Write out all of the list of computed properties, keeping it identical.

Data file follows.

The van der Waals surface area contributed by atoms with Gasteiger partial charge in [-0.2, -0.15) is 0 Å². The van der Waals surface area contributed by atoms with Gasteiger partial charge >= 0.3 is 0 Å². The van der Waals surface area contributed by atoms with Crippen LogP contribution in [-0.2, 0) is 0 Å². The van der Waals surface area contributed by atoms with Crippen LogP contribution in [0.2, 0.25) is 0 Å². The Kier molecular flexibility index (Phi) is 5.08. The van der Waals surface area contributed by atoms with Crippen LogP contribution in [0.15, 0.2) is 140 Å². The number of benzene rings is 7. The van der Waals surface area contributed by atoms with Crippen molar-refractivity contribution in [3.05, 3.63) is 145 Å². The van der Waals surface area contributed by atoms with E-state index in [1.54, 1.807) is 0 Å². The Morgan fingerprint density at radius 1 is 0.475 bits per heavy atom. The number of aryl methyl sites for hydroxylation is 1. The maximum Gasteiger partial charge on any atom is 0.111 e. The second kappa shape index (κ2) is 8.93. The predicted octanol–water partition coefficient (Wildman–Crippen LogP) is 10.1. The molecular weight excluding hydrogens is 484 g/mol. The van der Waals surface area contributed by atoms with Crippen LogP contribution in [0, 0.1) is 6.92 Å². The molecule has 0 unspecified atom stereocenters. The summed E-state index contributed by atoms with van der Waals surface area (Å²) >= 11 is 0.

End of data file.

The van der Waals surface area contributed by atoms with Gasteiger partial charge in [-0.2, -0.15) is 0 Å². The van der Waals surface area contributed by atoms with Gasteiger partial charge >= 0.3 is 0 Å². The van der Waals surface area contributed by atoms with Crippen LogP contribution in [-0.2, 0) is 0 Å². The van der Waals surface area contributed by atoms with Crippen LogP contribution in [0.2, 0.25) is 0 Å². The Kier molecular flexibility index (Phi) is 5.08. The van der Waals surface area contributed by atoms with Crippen LogP contribution in [0.15, 0.2) is 140 Å². The number of benzene rings is 7. The van der Waals surface area contributed by atoms with Crippen molar-refractivity contribution in [3.05, 3.63) is 145 Å². The van der Waals surface area contributed by atoms with E-state index in [1.54, 1.807) is 0 Å². The Morgan fingerprint density at radius 1 is 0.475 bits per heavy atom. The number of aryl methyl sites for hydroxylation is 1. The maximum Gasteiger partial charge on any atom is 0.111 e. The second kappa shape index (κ2) is 8.93. The predicted octanol–water partition coefficient (Wildman–Crippen LogP) is 10.1. The molecular weight excluding hydrogens is 484 g/mol. The van der Waals surface area contributed by atoms with Crippen LogP contribution in [0, 0.1) is 6.92 Å². The molecule has 0 unspecified atom stereocenters. The summed E-state index contributed by atoms with van der Waals surface area (Å²) >= 11 is 0.